• I don’t know why, we are still trying to make sense of her reaction. A simple “I am sorry for your loss” would have been enough.xx

  11. It is your loss and people should not tell you how to cope with it. I usually do not find the words when something like this happenes and prefer to give a big hug and I wish I could give you one now. People do not like to talk about such things as death but it would be so important to do so. When I lost my baby nobody wanted to talk about it. Nobody. When my father died my husbands family said nothing to me. Like it did not happen. So at the end all I can do is to cry alone, but it should not be like that. I hope you also have people around you who can listen when you need to talk about your precious little boy. Big big hugs!

    • I am so sorry for your losses. Please talk to me if you feel the need. I know how painful it is to have no one to talk to who really understands. Big hugs to you too.xx

  12. I can’t believe someone has had the cheek to tell you how to grieve, it is a very personal process and I know if I had gone through something like this I would be broken. You are an inspiration Oana, keep your head held high as beautiful Goergie is in everyones hearts xx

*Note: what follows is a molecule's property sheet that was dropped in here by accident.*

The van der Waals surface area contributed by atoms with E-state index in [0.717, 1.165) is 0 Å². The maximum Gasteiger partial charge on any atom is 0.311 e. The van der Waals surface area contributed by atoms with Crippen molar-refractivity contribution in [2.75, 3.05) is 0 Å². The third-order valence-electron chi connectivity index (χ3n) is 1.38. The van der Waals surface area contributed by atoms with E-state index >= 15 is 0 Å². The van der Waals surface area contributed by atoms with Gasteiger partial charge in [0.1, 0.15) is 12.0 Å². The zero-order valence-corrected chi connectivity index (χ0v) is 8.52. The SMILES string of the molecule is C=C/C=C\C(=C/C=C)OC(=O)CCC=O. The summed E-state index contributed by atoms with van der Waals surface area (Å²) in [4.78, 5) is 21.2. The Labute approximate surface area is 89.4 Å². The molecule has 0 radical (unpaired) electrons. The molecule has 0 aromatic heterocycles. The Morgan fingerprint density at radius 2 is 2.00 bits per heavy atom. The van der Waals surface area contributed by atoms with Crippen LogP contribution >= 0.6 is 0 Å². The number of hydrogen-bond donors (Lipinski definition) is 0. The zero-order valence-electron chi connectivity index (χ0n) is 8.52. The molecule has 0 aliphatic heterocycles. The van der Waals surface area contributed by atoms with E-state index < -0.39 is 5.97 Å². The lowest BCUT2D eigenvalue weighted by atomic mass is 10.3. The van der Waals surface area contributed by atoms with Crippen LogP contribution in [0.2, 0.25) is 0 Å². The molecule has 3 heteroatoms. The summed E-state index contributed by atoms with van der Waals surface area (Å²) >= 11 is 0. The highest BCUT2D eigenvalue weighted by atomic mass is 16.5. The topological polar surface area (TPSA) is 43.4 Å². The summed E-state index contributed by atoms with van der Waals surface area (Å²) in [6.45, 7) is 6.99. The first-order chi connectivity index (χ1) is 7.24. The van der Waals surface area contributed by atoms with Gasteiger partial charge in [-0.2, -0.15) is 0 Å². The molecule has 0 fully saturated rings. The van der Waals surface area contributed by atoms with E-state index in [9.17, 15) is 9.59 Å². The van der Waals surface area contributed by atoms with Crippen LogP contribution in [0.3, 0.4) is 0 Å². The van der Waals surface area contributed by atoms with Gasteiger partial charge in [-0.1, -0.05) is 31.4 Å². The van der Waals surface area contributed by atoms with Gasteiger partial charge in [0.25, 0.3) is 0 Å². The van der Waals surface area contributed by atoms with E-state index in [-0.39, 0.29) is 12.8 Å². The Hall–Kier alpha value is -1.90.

• Thank you so much for your encouraging words, Kara, they mean so much! As any grieving parent would tell you, the fear of our lost children being forgotten is a painful as the loss itself some days! Thank you for mentioning Georgie to me!xx

  13. VaiChin says

    Some people are just unbelievable. You are right, you certainly are better off without them. Only you know what you are going through as a bereaved mother, nobody has the right to tell you what otherwise x

  14. I’m lost for words. I’m angry at this person I don’t even know and I’m shocked that she is treating you like this when you have so much to deal with. I’m so sorry for your loss xx

  15. How awful for people to pass judgement and teach you how to grieve. Each person deals with these situations in different way, we all deal with emotions differently. Ignore the person and you should do what feels right for you. I am sorry you have to go through this extra pain when you are already having a hard time.

  16. So sorry for your loss. Losing a child is something that no parent should go through and yes everyone grieves differently. Try to ignore this unsympathetic relative. x